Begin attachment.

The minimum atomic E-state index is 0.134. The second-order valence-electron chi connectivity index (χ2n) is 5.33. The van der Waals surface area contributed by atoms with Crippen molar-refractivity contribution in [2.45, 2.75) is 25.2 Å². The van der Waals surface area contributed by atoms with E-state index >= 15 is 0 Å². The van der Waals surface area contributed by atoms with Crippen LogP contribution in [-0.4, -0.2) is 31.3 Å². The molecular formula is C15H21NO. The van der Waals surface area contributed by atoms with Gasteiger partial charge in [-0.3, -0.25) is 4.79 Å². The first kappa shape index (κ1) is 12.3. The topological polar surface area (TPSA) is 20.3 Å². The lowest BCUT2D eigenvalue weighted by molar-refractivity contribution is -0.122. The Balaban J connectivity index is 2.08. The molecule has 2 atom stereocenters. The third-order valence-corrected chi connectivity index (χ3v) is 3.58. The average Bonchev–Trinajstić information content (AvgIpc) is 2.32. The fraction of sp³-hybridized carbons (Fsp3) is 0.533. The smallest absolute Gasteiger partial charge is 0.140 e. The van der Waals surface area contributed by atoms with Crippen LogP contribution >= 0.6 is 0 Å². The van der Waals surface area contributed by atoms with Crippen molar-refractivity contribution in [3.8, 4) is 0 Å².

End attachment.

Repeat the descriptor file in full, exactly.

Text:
The minimum atomic E-state index is 0.134. The second-order valence-electron chi connectivity index (χ2n) is 5.33. The van der Waals surface area contributed by atoms with Crippen molar-refractivity contribution in [2.45, 2.75) is 25.2 Å². The van der Waals surface area contributed by atoms with E-state index >= 15 is 0 Å². The van der Waals surface area contributed by atoms with Crippen LogP contribution in [-0.4, -0.2) is 31.3 Å². The molecular formula is C15H21NO. The van der Waals surface area contributed by atoms with Gasteiger partial charge in [-0.3, -0.25) is 4.79 Å². The first kappa shape index (κ1) is 12.3. The topological polar surface area (TPSA) is 20.3 Å². The lowest BCUT2D eigenvalue weighted by molar-refractivity contribution is -0.122. The Balaban J connectivity index is 2.08. The molecule has 2 atom stereocenters. The third-order valence-corrected chi connectivity index (χ3v) is 3.58. The average Bonchev–Trinajstić information content (AvgIpc) is 2.32. The fraction of sp³-hybridized carbons (Fsp3) is 0.533. The smallest absolute Gasteiger partial charge is 0.140 e. The van der Waals surface area contributed by atoms with Crippen LogP contribution >= 0.6 is 0 Å². The van der Waals surface area contributed by atoms with Crippen molar-refractivity contribution in [3.8, 4) is 0 Å².